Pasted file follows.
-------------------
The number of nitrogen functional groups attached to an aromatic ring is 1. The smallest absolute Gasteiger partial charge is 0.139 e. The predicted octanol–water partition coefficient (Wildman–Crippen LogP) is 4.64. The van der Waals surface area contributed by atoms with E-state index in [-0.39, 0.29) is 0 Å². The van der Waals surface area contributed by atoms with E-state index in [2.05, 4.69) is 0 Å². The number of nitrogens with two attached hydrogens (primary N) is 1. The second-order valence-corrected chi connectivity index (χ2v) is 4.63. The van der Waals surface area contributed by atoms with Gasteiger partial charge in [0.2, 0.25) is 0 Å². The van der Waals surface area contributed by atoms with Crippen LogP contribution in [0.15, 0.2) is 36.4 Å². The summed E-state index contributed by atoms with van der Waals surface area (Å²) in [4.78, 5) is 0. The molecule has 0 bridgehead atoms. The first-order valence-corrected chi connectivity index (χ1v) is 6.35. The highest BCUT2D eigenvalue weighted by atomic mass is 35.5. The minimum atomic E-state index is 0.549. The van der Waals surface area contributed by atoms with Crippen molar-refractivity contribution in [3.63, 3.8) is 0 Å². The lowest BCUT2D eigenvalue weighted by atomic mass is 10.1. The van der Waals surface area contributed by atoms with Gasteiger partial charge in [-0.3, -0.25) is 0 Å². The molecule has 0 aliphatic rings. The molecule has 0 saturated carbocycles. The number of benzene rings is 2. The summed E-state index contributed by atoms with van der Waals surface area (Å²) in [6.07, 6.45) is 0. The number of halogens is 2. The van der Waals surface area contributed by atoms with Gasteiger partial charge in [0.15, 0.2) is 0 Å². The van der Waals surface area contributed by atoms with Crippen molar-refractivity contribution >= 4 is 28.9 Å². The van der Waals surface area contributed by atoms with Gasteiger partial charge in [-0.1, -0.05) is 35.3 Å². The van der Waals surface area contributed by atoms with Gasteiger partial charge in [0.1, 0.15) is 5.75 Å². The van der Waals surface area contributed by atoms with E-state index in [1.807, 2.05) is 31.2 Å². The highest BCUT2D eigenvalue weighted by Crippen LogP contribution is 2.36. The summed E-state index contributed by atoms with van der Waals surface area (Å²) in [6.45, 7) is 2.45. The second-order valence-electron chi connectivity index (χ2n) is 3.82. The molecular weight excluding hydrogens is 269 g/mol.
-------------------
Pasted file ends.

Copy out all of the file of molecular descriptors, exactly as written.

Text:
The number of nitrogen functional groups attached to an aromatic ring is 1. The smallest absolute Gasteiger partial charge is 0.139 e. The predicted octanol–water partition coefficient (Wildman–Crippen LogP) is 4.64. The van der Waals surface area contributed by atoms with E-state index in [-0.39, 0.29) is 0 Å². The van der Waals surface area contributed by atoms with E-state index in [2.05, 4.69) is 0 Å². The number of nitrogens with two attached hydrogens (primary N) is 1. The second-order valence-corrected chi connectivity index (χ2v) is 4.63. The van der Waals surface area contributed by atoms with Gasteiger partial charge in [0.2, 0.25) is 0 Å². The van der Waals surface area contributed by atoms with Crippen LogP contribution in [0.15, 0.2) is 36.4 Å². The summed E-state index contributed by atoms with van der Waals surface area (Å²) in [4.78, 5) is 0. The molecule has 0 bridgehead atoms. The first-order valence-corrected chi connectivity index (χ1v) is 6.35. The highest BCUT2D eigenvalue weighted by atomic mass is 35.5. The minimum atomic E-state index is 0.549. The van der Waals surface area contributed by atoms with Crippen molar-refractivity contribution in [3.63, 3.8) is 0 Å². The lowest BCUT2D eigenvalue weighted by atomic mass is 10.1. The van der Waals surface area contributed by atoms with Gasteiger partial charge in [-0.3, -0.25) is 0 Å². The molecule has 0 aliphatic rings. The molecule has 0 saturated carbocycles. The number of benzene rings is 2. The summed E-state index contributed by atoms with van der Waals surface area (Å²) in [6.07, 6.45) is 0. The number of halogens is 2. The van der Waals surface area contributed by atoms with Gasteiger partial charge in [0.15, 0.2) is 0 Å². The van der Waals surface area contributed by atoms with Crippen molar-refractivity contribution >= 4 is 28.9 Å². The van der Waals surface area contributed by atoms with Gasteiger partial charge in [-0.1, -0.05) is 35.3 Å². The van der Waals surface area contributed by atoms with Gasteiger partial charge in [0.1, 0.15) is 5.75 Å². The van der Waals surface area contributed by atoms with E-state index in [1.807, 2.05) is 31.2 Å². The highest BCUT2D eigenvalue weighted by Crippen LogP contribution is 2.36. The summed E-state index contributed by atoms with van der Waals surface area (Å²) in [6.45, 7) is 2.45. The second-order valence-electron chi connectivity index (χ2n) is 3.82. The molecular weight excluding hydrogens is 269 g/mol.